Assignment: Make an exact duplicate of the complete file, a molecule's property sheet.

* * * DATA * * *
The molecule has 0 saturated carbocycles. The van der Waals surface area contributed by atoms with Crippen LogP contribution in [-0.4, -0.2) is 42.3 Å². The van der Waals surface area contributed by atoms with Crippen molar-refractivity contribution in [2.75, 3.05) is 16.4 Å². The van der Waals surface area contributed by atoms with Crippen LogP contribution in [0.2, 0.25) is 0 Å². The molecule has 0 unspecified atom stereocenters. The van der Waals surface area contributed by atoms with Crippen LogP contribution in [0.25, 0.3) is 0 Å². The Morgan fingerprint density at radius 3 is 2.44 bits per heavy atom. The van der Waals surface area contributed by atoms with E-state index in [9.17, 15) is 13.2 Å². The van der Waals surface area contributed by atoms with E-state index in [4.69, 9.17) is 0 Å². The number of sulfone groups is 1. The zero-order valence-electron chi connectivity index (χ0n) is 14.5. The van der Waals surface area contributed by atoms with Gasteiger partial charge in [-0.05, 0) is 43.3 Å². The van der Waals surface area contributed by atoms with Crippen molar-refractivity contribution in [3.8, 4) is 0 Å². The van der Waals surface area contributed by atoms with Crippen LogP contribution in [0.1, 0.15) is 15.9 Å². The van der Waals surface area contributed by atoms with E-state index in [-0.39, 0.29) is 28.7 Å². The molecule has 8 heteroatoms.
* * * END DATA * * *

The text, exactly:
The molecule has 0 saturated carbocycles. The van der Waals surface area contributed by atoms with Crippen LogP contribution in [-0.4, -0.2) is 42.3 Å². The van der Waals surface area contributed by atoms with Crippen molar-refractivity contribution in [2.75, 3.05) is 16.4 Å². The van der Waals surface area contributed by atoms with Crippen LogP contribution in [0.2, 0.25) is 0 Å². The molecule has 0 unspecified atom stereocenters. The van der Waals surface area contributed by atoms with Crippen LogP contribution in [0.25, 0.3) is 0 Å². The Morgan fingerprint density at radius 3 is 2.44 bits per heavy atom. The van der Waals surface area contributed by atoms with E-state index in [9.17, 15) is 13.2 Å². The van der Waals surface area contributed by atoms with E-state index in [4.69, 9.17) is 0 Å². The number of sulfone groups is 1. The zero-order valence-electron chi connectivity index (χ0n) is 14.5. The van der Waals surface area contributed by atoms with Gasteiger partial charge in [-0.05, 0) is 43.3 Å². The van der Waals surface area contributed by atoms with Crippen molar-refractivity contribution in [3.8, 4) is 0 Å². The van der Waals surface area contributed by atoms with Crippen LogP contribution in [0.1, 0.15) is 15.9 Å². The van der Waals surface area contributed by atoms with E-state index in [-0.39, 0.29) is 28.7 Å². The molecule has 8 heteroatoms.